top of page
SCG_9416.JPG

OCH BLOG

Birds, Bats, and Moths: A Spotlight on Orange County's Pollinating Species

Step outside and enjoy the fresh air… or don’t if you suffer from seasonal allergies. While pollen is one of the most common allergens, it is a significant means of reproduction for many flowering plants. Pollination is the spread of pollen from the male anther of one plant to the female stigma of another plant to allow for fertilization. This process is done by a wide variety of organisms, with honey bees being the most well-known. We will be exploring three pollinating organisms that reside here in Orange County: the Mexican Free-Tailed Bat, Anna’s Hummingbird, and the White-lined Sphinx moth.


The Mexican-Free Tailed bat, or Tadarida brasiliensis, is a medium-sized brown bat that feeds primarily on beetles, moths, June bugs, and just about any other flying insect it can catch. It can eat up to two-thirds of its entire weight in insects in one night! This makes it an important keystone species, meaning its presence in the ecosystem is crucial for keeping other populations of organisms in check. These hungry predators are also one of the fastest mammals on Earth, reaching speeds of up to 99 miles per hour in flight! These quick animals are also one of the most important pollinators for crops like agave and saguaro cactus. Bats are mostly drawn to large, pale-colored flowers with a musty smell. They pollinate flowers that other daytime pollinators might miss, like those that open at night. Pollination that is facilitated by bats is even given a special name called chiropterophily.

The Mexican Free-Tailed Bat gets its name from its unique tail that can take up almost half of the bat’s total body length and is not attached to its uropatagium. Photo by Bat Conservation International.

Up next is Anna’s Hummingbird, also known as Calypte anna. This medium-sized hummingbird is mostly green and gray, with male birds having a striking, iridescent pink head and throat called a gorget. As they fly in any direction, their iridescent feathers can shift from shades of pink, green, yellow, and purple. These birds love to sip the nectar from brightly colored, tubular flowers such as those on the California fuchsia (Zauschneria californica), red hot poker (Tritoma), and the desert willow (Chilopsis linearis). They can flap their wings about 40-50 times per second and can reach speeds of up to 61 miles per hour! They are significant pollinators of the chaparral flora of our coast here in California, where plants have evolved their winter growth and flowering to the feeding patterns of these birds.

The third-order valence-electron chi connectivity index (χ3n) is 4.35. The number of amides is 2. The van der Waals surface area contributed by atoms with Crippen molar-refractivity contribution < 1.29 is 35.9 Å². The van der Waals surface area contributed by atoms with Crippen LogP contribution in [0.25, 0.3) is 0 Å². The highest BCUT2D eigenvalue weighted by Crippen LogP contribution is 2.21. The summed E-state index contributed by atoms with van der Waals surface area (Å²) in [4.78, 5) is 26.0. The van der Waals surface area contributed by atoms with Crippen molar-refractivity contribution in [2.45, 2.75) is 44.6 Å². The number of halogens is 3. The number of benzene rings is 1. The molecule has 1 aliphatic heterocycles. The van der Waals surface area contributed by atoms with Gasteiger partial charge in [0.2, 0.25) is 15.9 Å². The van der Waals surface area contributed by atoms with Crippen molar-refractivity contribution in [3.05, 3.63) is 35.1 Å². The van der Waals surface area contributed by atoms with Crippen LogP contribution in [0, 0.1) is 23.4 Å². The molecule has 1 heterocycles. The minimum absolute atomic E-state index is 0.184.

Pictured is an Anna’s Hummingbird showing off its flashy, iridescent feathers as it approaches one of its favorite flowers: the California Fuchsia. Photo by Jerome Gaw.

Lastly, the White-lined Sphinx moth, also known as Hyles lineata or hummingbird moth, is a significant pollinator found from the southern regions of Canada, all across the US and Mexico, and down to Central America. Its caterpillars are able to feed on the leaves of a wide variety of plants which allows it to inhabit such an extensive range of habitats. It has a rather plump body with a wingspan of about 2.5 to 3.5 inches. With such a large body compared to the size of its wings, it must beat its wings quickly to stay aloft and hover over flowers. It uses its long, tube-like tongue called a proboscis to sip nectar from flowers just like a butterfly would, except they are primarily nocturnal fliers. When flying in the day, they are primarily drawn to brightly colored flowers as seen in the penstemon (Penstemon campanulatus) and evening primrose (Oenothera biennis). At night, it prefers white flowers that contrast against the dark surroundings such as those seen on the jimsonweed plant (Datura stramonium). As it sips nectar from flowers, it spreads pollen around which contributes to the area’s biodiversity.

A White-lined Sphinx moth uses its proboscis to sip nectar and spread pollen. The moth gets its name from the white stripe across each wing. Photo by Ron Dudley.

Orange County hosts a wide range of pollinators that are constantly threatened by human activities. These include pesticides, loss of habitat, and nonnative species that bring parasites and disease. The good news is that there are ways you can help! A great way to help is by reducing your pesticide use as much as possible and avoid spraying flowers directly. You can also choose to plant native plants in your garden to support the pollination of these species. Lastly, you can volunteer with local organizations such as OC Habitats, OC Coastkeepers, California Native Plant Society, Newport Bay Conservancy, Irvine Ranch Conservancy, and the Laguna Canyon Foundation to support the health of our local ecosystems that are home to these pollinators.


27 views0 comments

Comments


bottom of page